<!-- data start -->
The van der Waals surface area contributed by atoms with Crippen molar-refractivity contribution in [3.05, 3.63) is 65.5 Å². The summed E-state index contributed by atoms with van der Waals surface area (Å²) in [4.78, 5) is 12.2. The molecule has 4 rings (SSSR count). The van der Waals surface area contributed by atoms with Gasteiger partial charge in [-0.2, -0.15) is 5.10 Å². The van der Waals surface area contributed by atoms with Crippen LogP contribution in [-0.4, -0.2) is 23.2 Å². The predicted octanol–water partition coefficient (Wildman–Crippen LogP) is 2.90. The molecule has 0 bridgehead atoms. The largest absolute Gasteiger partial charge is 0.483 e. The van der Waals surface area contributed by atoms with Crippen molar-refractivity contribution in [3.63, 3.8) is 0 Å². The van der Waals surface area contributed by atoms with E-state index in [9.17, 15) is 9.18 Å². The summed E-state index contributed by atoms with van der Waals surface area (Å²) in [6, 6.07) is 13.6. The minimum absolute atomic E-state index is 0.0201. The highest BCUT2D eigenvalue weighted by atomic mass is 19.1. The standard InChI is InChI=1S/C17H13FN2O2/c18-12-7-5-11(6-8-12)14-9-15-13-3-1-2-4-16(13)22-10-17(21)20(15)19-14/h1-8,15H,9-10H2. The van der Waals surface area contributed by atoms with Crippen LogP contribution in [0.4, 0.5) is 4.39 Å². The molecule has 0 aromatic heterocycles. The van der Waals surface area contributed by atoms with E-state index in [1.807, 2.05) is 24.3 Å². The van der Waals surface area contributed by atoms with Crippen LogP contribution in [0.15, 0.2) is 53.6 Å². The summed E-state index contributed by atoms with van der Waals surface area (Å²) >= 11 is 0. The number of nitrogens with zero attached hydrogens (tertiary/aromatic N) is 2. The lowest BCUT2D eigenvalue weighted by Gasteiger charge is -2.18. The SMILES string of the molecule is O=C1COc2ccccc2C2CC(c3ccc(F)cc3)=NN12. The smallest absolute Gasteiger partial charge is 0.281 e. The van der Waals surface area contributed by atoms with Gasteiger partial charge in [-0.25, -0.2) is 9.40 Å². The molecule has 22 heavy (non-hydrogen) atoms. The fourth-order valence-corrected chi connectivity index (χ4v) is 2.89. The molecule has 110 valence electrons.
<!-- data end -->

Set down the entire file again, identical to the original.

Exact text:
The van der Waals surface area contributed by atoms with Crippen molar-refractivity contribution in [3.05, 3.63) is 65.5 Å². The summed E-state index contributed by atoms with van der Waals surface area (Å²) in [4.78, 5) is 12.2. The molecule has 4 rings (SSSR count). The van der Waals surface area contributed by atoms with Gasteiger partial charge in [-0.2, -0.15) is 5.10 Å². The van der Waals surface area contributed by atoms with Crippen LogP contribution in [-0.4, -0.2) is 23.2 Å². The predicted octanol–water partition coefficient (Wildman–Crippen LogP) is 2.90. The molecule has 0 bridgehead atoms. The largest absolute Gasteiger partial charge is 0.483 e. The van der Waals surface area contributed by atoms with Crippen molar-refractivity contribution in [3.63, 3.8) is 0 Å². The van der Waals surface area contributed by atoms with E-state index in [9.17, 15) is 9.18 Å². The summed E-state index contributed by atoms with van der Waals surface area (Å²) in [6, 6.07) is 13.6. The minimum absolute atomic E-state index is 0.0201. The highest BCUT2D eigenvalue weighted by atomic mass is 19.1. The standard InChI is InChI=1S/C17H13FN2O2/c18-12-7-5-11(6-8-12)14-9-15-13-3-1-2-4-16(13)22-10-17(21)20(15)19-14/h1-8,15H,9-10H2. The van der Waals surface area contributed by atoms with Crippen LogP contribution in [0.4, 0.5) is 4.39 Å². The molecule has 0 aromatic heterocycles. The van der Waals surface area contributed by atoms with E-state index in [1.807, 2.05) is 24.3 Å². The van der Waals surface area contributed by atoms with Crippen LogP contribution in [0.15, 0.2) is 53.6 Å². The summed E-state index contributed by atoms with van der Waals surface area (Å²) >= 11 is 0. The number of nitrogens with zero attached hydrogens (tertiary/aromatic N) is 2. The lowest BCUT2D eigenvalue weighted by Gasteiger charge is -2.18. The SMILES string of the molecule is O=C1COc2ccccc2C2CC(c3ccc(F)cc3)=NN12. The smallest absolute Gasteiger partial charge is 0.281 e. The van der Waals surface area contributed by atoms with Gasteiger partial charge in [-0.25, -0.2) is 9.40 Å². The molecule has 22 heavy (non-hydrogen) atoms. The fourth-order valence-corrected chi connectivity index (χ4v) is 2.89. The molecule has 110 valence electrons.